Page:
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The integrity of the central efferent motor pathways to the diaphragm can be assessed by using transcranial magnetic stimulation to measure the latency of the corresponding motor evoked potentials with surface electrodes. Because transcranial magnetic stimulation does not activate the diaphragm alone, signal contamination is a potential problem. To evaluate(More)
Inhibitory patterns of repetitive transcranial magnetic stimulation (rTMS) were applied to pharyngeal motor cortex in order to establish its role in modulating swallowing activity and provide evidence for functionally relevant hemispheric asymmetry. Healthy volunteers underwent single pulse TMS before and for 60 min after differing intensities of 1 Hz rTMS(More)
It is unknown whether changes in corticomotor excitability follow exercise in healthy humans. We hypothesized that a fall in the diaphragm and quadriceps motor-evoked potential (MEP) amplitude elicited by transcranial magnetic stimulation of the motor cortex would occur after an incremental exercise task. In 11 healthy subjects, we measured(More)
Respiratory muscles respond to a subcortical automatic command and to a neocortical voluntary command. In diseases such as stroke or motor neurone disease, an abnormal diaphragmatic response to single transcranial magnetic stimuli can identify a central source for respiratory disorders, but this is not likely to be the case in disorders affecting(More)
Poststroke dysphagia is frequent and significantly increases patient mortality. In two thirds of cases there is a spontaneous improvement in a few weeks, but in the other third, oropharyngeal dysphagia persists. Repetitive transcranial magnetic stimulation (rTMS) is known to excite or inhibit cortical neurons, depending on stimulation frequency. The aim of(More)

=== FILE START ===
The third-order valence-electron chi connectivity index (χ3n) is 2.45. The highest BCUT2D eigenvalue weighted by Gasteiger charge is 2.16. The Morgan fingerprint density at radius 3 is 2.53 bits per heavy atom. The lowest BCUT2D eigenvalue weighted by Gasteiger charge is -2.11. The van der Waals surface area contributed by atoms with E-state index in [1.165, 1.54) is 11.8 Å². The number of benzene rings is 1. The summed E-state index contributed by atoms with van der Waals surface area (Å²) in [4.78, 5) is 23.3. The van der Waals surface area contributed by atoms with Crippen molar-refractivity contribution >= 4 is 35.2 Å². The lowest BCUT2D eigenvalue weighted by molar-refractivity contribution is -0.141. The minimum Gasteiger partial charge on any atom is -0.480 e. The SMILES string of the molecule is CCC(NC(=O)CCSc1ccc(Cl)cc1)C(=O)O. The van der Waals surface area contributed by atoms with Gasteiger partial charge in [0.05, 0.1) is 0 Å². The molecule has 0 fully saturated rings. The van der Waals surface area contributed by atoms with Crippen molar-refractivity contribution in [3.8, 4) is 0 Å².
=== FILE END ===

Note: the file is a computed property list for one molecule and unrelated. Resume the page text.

This work aimed to study mylohyoid motor-evoked potentials (MHMEPs) and examined if it is related to chronic stroke dysphagia. Conduction time (CT) and amplitudes of the right and left MHMEPs in response to focal cortical magnetic stimulations over affected and unaffected hemispheres were recorded in 16 stroke patients with aspiration (n = 9) or residue (n(More)
Noninvasive mechanical ventilation is an effective procedure to manage patients with acute or chronic respiratory failure. Most ventilators act as flow generators that assist spontaneous respiratory cycles by delivering inspiratory and expiratory pressures. This allows the patient to improve alveolar ventilation and subsequent pulmonary gas exchanges. The(More)
Phrenic nerve stimulation, electrical (ES) or from cervical magnetic stimulation (CMS), allows one to assess the diaphragm contractile properties and the conduction time of the phrenic nerve (PNCT) through recording of an electromyographic response, traditionally by using surface electrodes. Because of the coactivation of extradiaphragmatic muscles, signal(More)
Polymyositis, dermatopolymyositis, and inclusion body myositis imply chronic inflammation of skeletal muscles. Pulmonary complications include aspiration pneumonia, interstitial pneumonitis, or respiratory muscle myositis. This study aims at better describing their impact on respiratory muscle. Twenty-three consecutive patients (12 PM, 5 DM, 6 IBM) were(More)
Our aim was to determine whether ventilation and swallowing tasks can modify oropharyngeal cortical motor organisation. Mylohyoid motor-evoked potentials (MEP) induced by non-focal (NF) and focal (F) magnetic stimulations were recorded in nine healthy volunteers four times, with 1 week between each recording. Baseline values were evaluated and their(More)